Courts Analyze Effect of Third Parties’ Participation in Privileged Communications: Part III

May 30, 2012

The last two Privilege Points dealt with the attorney-client privilege implications of third parties participating in otherwise privileged communications – on the client’s or the lawyer’s behalf. In some situations, corporate litigants argue that a third party is really the “functional equivalent” of a corporate employee.

As indicated in last week’s Privilege Point, a typical third-party consultant normally cannot meet this “functional equivalent” standard. However, some litigants have been more successful. In Gen-Probe Inc. v. Becton, Dickinson & Co., Civ. Nos. 09cv2319 & 10cv0602 BEN (NLS), 2012 U.S. Dist. LEXIS 49028, at *10 (S.D. Cal. Apr. 6, 2012), the court held that an independent contractor helping a company develop “an automated nucleic acid detection system” met the “functional equivalent” standard. Among other things, the independent contractor signed a typical employee confidentiality provision, assigned his intellectual property rights to the company, was listed on company documents as a “regular member” of the project team, and engaged in activities that were “equivalent to the type of work performed by actual . . . employees.” Id. at *11.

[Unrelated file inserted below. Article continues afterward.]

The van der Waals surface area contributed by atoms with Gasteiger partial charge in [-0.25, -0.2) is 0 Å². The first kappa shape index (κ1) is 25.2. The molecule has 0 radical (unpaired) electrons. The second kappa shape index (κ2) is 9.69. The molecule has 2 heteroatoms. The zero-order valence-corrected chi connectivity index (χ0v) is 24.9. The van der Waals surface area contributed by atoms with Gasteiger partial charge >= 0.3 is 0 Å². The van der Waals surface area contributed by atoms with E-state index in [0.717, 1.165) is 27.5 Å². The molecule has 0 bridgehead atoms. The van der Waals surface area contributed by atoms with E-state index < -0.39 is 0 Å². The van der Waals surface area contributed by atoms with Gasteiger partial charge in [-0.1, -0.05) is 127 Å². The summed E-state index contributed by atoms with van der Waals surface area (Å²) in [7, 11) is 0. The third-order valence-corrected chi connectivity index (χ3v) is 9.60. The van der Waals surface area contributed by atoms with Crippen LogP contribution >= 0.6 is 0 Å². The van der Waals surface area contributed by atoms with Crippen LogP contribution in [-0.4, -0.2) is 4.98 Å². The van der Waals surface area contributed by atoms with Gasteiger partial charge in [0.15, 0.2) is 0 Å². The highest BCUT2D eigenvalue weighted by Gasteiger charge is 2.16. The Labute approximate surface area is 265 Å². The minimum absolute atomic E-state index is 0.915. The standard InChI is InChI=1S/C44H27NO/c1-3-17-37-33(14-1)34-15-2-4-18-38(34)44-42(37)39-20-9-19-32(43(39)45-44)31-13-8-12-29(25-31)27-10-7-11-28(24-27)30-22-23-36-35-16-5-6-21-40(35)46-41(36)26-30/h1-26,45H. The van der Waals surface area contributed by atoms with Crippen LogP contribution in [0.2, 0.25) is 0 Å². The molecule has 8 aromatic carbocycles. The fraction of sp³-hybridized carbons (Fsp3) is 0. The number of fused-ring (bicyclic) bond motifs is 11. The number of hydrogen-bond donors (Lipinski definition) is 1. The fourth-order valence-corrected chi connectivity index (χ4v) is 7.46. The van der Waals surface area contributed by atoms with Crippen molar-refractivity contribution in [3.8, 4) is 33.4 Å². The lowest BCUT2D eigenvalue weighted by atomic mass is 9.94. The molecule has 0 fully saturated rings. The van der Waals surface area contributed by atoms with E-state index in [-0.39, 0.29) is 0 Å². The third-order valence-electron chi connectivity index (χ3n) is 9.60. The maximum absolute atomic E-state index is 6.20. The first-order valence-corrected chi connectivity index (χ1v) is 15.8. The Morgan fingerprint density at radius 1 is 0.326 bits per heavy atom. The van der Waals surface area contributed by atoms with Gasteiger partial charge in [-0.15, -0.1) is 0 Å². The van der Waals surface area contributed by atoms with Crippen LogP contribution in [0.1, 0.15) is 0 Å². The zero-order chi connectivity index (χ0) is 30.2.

None of this high-stakes characterization of third parties is necessary in the work product context. Any client “representative” can create, or participate in the creation of, work product. In one case, the Southern District of New York held that an investment banker could claim work product protection for notes she prepared while attending a board meeting – even though her presence at the board meeting destroyed the attorney-client privilege. Nat’l Educ. Training Grp., Inc. v. Skillsoft Corp., No. M8-85 (WHP), 1999 U.S. Dist. LEXIS 8680, at *18 (S.D.N.Y. June 9, 1999). This is yet another reason why corporations should always assess the possible applicability of both the attorney-client privilege and the work product protection.